It's been a bad year for little phone lovers. It's no secret that the average size of new smartphones has increased dramatically in recent years. But this year, the idea of a small phone that you actually want to use as your primary device (read: not what the Palm phone tried a few years ago) seems to be really dead and gone.
Apple today announced the second-generation iPhone SE, which is basically an iPhone 8 with the processor of the iPhone 11. It officially replaces the first iPhone SE that Apple released in 2016 and no longer sold in 2018. The new SE shares the attractive price of the original and the home button for fingerprint scanning, but is a much larger device. It has a 4.7-inch display compared to the original's 4-inch screen, and the entire phone is almost 30 percent larger.
Sure, the new SE is smaller than the rest of the current Apple range and smaller than any Android phone you can buy now. But if you are looking for something really small like the original, it is not what you have been waiting for.
The original iPhone SE is overshadowed by Apple's current models.
Picture: Dan Seifert / The Verge
This trend is also reflected in the latest Samsung Galaxy S20 product line. The smallest model available has a 6.2-inch screen and is undoubtedly a big phone. The S20 Plus and S20 Ultra step-up models make every effort to expand the size limits of a phone. A year ago, Samsung released the 5.8-inch S10E alongside its larger phones, but this year there is no such option.
Perhaps the worst offender when you call a big phone small is OnePlus. This week, the company had the gall to present its new OnePlus 8 as a "compact" design, even though it has a 6.55-inch screen and is larger than most other phones on the market. The OnePlus 8 is a bit smaller than the even larger OnePlus 8 Pro, but it's ridiculous to think that a phone over six inches in size and nearly three inches wide is "compact".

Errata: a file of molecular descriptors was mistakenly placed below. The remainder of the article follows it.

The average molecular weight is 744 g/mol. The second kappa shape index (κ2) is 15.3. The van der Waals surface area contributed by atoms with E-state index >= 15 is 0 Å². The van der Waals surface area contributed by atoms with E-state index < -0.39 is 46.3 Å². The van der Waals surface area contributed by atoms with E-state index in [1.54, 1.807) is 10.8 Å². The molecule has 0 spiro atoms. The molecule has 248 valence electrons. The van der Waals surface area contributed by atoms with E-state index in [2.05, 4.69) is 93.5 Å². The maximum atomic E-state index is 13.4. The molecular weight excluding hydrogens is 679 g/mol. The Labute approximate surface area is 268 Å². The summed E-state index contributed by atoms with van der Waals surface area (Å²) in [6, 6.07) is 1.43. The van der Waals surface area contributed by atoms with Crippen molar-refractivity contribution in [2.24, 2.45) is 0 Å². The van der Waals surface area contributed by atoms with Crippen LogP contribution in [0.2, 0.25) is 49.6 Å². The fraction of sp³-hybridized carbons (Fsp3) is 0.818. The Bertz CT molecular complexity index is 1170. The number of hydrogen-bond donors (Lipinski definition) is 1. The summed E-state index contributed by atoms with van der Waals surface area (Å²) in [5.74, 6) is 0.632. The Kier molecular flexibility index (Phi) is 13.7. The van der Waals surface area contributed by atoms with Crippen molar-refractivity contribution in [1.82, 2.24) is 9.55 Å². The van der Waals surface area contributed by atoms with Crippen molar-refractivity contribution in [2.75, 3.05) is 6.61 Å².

If you're a fan of larger phones and all of the benefits they bring, like: For example, more immersive screens, bigger batteries, and more wireless radios, you might think that the idea of a small phone in mid-2020 is quaint. Your phone is probably your most used computer and the most important device in your life.
However, if you're having trouble using today's phones in one hand or stowing them in the pocket of your favorite jeans, you know that the 4.7-inch iPhone SE 2 is still a big phone, regardless of the fact that Apple referred to it in the hype video in which the product is presented, a "small 4.7-inch design". Basically, today's phone manufacturers say, "Pick it up and deal with a large phone that may not meet your needs."
It's easy to see why Apple chose the larger design for the new model: the company claims this size is the most popular iPhone ever released, and it's technically easier to fit components in a larger frame than in a smaller one.
Apple also has years of experience with this basic form factor that goes back to the iPhone 6. If you trace your memory back to that time, you may remember that the iPhone 6 and 6 Plus were global blockbusters because Apple was finally able to meet the demand for large cell phones. What was big in 2014 will be small in 2020.
We can talk about these industry trends for days, but none of that would be comforting for those who just want a smaller phone.
Rumor has it that Apple plans to launch a variety of new iPhone models later this year, including one with a 5.4-inch edge-to-edge screen (read: without the chunky frame of the SE 2) that should be smaller than the 5.8-inch iPhone 11 Pro is now. However, the new model is unlikely, should it be released, to reach the compact dimensions of the original SE, and the wanters for small phones will likely stay cold again.